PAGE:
Road to Final Four goes through Jacksonville

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by Max Marbut

Staff Writer

The nation hasn’t seen the Jacksonville University basketball logo in a long time and based on the fact the Dolphins are struggling this year, the team won’t be playing on national TV either.

However, in mid-March the logo will be front and center for two days.

Jacksonville University will be one of eight host institutions for the first round of the NCAA Men’s Basketball Tournament March 16-18 at Veterans Memorial Arena. That means Alan Verlander, JU athletic director, has his hands full these days. Not only is he running a Division-I athletic program, for all intents and purposes, he’s the basketball ambassador for the city that weekend.

“Only eight athletic directors in the country get to do this. It’s definitely a huge deal and a win-win situation. We’ll be working with some of the most influential people in college athletics,” said Verlander. “Our media relations director and I will be putting in 120-hour weeks for two weeks, but it’s the kind of work we enjoy.”

Verlander added that as a host D-I program, the university will receive 10 percent of ticket revenues from the games played in Jacksonville. Since the games sold out as soon as it was announced the event would be held here, Verlander expects a major cash injection for JU’s athletic programs.

“We’re expecting well above six figures,” he said. “We’ve taken some things out of our budget to make it a great show, but it will allow us to create a reserve for the athletic department, which is something we’ve never had before. We will be able to truly address some of our needs. No more band-aids.”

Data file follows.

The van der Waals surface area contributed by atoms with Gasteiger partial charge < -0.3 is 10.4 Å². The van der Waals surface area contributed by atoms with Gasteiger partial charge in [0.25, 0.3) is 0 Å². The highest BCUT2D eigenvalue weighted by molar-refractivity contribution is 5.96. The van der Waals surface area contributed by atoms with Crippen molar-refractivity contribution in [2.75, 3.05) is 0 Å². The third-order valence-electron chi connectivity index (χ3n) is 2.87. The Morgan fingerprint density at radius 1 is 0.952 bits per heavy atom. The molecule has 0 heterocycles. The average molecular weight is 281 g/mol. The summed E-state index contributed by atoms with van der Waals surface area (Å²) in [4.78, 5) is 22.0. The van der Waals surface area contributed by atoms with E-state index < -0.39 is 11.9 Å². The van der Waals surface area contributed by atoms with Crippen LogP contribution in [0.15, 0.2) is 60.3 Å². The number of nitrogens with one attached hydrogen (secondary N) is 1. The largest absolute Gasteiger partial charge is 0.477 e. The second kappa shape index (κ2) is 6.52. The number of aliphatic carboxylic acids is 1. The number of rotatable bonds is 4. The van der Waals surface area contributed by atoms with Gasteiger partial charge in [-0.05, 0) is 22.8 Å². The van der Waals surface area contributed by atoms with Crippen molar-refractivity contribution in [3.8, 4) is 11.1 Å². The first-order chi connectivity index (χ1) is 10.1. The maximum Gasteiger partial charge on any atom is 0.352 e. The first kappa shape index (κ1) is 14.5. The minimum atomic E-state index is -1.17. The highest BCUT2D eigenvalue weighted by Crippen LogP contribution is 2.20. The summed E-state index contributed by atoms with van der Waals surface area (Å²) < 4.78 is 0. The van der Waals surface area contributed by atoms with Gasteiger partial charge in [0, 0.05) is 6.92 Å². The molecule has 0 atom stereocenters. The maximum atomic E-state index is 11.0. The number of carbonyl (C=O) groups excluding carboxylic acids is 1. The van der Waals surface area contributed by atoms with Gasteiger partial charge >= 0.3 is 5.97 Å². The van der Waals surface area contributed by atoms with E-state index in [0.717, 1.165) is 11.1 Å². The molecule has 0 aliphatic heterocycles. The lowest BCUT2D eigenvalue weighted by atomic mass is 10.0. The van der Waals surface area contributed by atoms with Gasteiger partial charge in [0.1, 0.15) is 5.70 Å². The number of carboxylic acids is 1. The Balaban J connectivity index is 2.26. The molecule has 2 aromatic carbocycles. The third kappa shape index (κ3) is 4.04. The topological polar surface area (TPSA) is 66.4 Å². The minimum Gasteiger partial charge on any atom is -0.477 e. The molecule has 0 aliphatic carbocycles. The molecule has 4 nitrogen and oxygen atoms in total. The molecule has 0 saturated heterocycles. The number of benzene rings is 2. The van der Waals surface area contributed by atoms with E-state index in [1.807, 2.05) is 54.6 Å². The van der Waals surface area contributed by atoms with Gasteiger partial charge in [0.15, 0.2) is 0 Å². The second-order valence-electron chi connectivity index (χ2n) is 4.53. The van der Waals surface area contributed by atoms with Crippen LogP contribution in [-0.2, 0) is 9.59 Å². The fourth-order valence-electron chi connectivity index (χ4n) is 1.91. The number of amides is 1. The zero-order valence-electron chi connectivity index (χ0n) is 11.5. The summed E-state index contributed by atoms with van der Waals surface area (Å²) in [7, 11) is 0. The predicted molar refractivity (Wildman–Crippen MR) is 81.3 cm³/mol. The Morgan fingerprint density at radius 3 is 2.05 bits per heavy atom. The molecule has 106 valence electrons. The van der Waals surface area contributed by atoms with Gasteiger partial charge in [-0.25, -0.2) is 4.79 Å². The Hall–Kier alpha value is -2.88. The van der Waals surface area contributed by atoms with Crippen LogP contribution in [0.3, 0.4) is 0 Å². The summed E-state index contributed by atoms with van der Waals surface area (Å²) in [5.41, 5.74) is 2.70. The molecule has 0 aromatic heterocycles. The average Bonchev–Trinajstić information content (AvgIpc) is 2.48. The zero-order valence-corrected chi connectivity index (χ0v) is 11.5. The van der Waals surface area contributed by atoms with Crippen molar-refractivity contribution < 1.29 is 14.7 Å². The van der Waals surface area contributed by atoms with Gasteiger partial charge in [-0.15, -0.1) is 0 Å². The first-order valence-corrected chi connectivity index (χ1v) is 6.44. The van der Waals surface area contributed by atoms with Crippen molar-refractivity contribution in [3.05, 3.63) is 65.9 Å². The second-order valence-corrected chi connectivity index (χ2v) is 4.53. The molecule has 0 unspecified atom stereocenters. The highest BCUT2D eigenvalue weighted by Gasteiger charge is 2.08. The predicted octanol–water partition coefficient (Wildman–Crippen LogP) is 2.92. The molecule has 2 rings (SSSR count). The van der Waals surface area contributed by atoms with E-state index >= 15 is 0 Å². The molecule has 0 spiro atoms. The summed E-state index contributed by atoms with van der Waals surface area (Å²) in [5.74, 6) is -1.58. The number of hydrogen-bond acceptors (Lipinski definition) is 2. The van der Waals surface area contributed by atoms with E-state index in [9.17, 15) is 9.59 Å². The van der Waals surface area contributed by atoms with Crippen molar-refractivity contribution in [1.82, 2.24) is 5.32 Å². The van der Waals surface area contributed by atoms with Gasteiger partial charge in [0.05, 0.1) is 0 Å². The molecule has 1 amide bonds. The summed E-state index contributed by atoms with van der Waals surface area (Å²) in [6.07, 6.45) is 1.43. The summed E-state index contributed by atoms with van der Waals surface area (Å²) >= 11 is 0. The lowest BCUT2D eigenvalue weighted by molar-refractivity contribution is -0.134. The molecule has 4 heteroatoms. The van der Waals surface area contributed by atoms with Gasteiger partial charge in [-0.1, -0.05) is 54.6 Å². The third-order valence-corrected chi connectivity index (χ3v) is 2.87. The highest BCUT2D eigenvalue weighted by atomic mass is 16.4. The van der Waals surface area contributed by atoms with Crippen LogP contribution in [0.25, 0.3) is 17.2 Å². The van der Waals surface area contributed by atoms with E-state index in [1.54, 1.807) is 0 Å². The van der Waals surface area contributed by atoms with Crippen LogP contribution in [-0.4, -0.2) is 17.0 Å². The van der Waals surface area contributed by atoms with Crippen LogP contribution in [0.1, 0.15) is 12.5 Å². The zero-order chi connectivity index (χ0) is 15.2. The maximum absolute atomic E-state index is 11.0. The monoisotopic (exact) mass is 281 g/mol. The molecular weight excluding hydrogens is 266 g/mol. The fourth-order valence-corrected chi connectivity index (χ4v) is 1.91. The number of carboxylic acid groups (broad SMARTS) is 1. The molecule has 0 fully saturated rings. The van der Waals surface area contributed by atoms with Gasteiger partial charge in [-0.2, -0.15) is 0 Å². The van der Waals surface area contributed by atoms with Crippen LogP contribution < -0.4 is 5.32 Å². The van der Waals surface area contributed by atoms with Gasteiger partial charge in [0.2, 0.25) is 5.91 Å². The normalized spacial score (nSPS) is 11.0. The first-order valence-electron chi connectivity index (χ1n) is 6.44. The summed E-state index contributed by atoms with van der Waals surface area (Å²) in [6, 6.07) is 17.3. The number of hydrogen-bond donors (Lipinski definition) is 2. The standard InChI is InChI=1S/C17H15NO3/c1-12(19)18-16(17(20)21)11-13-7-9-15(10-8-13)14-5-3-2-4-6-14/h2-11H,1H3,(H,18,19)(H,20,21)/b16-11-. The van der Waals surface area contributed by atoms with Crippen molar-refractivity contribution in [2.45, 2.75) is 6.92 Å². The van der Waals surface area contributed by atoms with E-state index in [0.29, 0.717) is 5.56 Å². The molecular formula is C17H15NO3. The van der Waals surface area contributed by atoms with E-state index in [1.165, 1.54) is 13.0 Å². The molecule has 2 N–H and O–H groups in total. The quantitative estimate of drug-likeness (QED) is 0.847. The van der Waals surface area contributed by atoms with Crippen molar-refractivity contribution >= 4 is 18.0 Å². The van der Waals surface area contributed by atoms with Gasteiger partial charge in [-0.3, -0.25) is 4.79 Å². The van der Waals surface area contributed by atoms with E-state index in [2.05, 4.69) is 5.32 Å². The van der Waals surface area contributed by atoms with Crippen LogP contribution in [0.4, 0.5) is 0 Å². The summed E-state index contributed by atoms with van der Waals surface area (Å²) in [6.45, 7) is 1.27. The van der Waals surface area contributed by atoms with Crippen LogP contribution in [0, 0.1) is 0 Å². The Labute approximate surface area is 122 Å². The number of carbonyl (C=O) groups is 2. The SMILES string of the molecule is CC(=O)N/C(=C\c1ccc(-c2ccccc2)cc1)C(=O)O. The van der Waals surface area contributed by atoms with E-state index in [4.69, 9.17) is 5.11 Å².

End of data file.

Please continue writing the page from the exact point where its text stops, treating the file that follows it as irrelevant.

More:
Verlander said it will be the first time the Dolphins’ logo has appeared on national television since Bob Wenzel took the team to the tournament in 1986. He’s anxious to see how the national exposure will affect enrollment.

“It may create a spike in applications and inquiries about the university. In many ways, this will be JU’s Super Bowl,” he said.

The staff at the Jacksonville Economic Development Commission has also been getting ready for the tournament.

“There are thousands of things we have to get done. It’s intense,” said Mike Sullivan, sports and entertainment director. “The paperwork is more than with Super Bowl, but we’re not dealing with as many people.”

Sullivan credits the new sports complex with creating the interest and excitement the NCAA needed to make the decision to play the first round games in Jacksonville.

“We wouldn’t have this tournament if we didn’t have the arena. You couldn’t do this in the old coliseum. That’s why the NCAA passed us by so many times,” he said. “With our new facilities, we’re able to do just about anything.”

The JEDC can’t put an accurate number on the economic impact of the event until after it’s over. But Sullivan said, “I’m guessing it will be two to three million dollars.”

Sullivan also said there won’t be any vacations taken at the JEDC after college basketball’s biggest show leaves town.

“We’ll go right into getting ready for ACC baseball and there are other things we’re working on,” he said. “We’d like to get an NBA exhibition game every year. We’d like to have Major League Baseball bring at least one game here each year. A lot of things are on the horizon.”